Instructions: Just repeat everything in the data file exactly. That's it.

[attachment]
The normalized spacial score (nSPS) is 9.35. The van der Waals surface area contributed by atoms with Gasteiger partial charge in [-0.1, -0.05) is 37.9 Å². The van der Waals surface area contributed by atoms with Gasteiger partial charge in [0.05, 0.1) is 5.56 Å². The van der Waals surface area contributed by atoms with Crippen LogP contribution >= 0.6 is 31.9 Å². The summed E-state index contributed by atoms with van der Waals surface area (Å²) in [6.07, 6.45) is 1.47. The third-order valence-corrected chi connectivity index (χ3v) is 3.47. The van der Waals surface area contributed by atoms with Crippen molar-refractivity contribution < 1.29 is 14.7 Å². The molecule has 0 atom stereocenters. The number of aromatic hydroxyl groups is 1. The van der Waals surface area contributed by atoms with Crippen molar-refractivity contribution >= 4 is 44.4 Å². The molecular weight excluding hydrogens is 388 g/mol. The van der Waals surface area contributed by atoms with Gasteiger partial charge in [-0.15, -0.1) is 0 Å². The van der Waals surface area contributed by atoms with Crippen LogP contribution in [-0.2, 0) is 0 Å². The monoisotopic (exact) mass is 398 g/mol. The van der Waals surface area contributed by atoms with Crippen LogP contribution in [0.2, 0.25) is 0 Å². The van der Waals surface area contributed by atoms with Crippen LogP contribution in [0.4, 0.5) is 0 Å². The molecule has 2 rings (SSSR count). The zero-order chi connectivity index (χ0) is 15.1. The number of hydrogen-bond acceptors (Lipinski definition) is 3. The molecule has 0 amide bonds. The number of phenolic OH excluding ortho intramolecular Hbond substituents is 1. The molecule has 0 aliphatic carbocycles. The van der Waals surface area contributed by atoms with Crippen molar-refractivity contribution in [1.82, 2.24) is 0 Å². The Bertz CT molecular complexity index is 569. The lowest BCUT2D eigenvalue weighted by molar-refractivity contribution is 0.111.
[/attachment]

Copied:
The normalized spacial score (nSPS) is 9.35. The van der Waals surface area contributed by atoms with Gasteiger partial charge in [-0.1, -0.05) is 37.9 Å². The van der Waals surface area contributed by atoms with Gasteiger partial charge in [0.05, 0.1) is 5.56 Å². The van der Waals surface area contributed by atoms with Crippen LogP contribution >= 0.6 is 31.9 Å². The summed E-state index contributed by atoms with van der Waals surface area (Å²) in [6.07, 6.45) is 1.47. The third-order valence-corrected chi connectivity index (χ3v) is 3.47. The van der Waals surface area contributed by atoms with Crippen molar-refractivity contribution < 1.29 is 14.7 Å². The molecule has 0 atom stereocenters. The number of aromatic hydroxyl groups is 1. The van der Waals surface area contributed by atoms with Crippen molar-refractivity contribution >= 4 is 44.4 Å². The molecular weight excluding hydrogens is 388 g/mol. The van der Waals surface area contributed by atoms with Gasteiger partial charge in [-0.15, -0.1) is 0 Å². The van der Waals surface area contributed by atoms with Crippen LogP contribution in [-0.2, 0) is 0 Å². The monoisotopic (exact) mass is 398 g/mol. The van der Waals surface area contributed by atoms with Crippen LogP contribution in [0.2, 0.25) is 0 Å². The van der Waals surface area contributed by atoms with Crippen LogP contribution in [0.4, 0.5) is 0 Å². The molecule has 2 rings (SSSR count). The zero-order chi connectivity index (χ0) is 15.1. The number of hydrogen-bond acceptors (Lipinski definition) is 3. The molecule has 0 amide bonds. The number of phenolic OH excluding ortho intramolecular Hbond substituents is 1. The molecule has 0 aliphatic carbocycles. The van der Waals surface area contributed by atoms with Crippen molar-refractivity contribution in [1.82, 2.24) is 0 Å². The Bertz CT molecular complexity index is 569. The lowest BCUT2D eigenvalue weighted by molar-refractivity contribution is 0.111.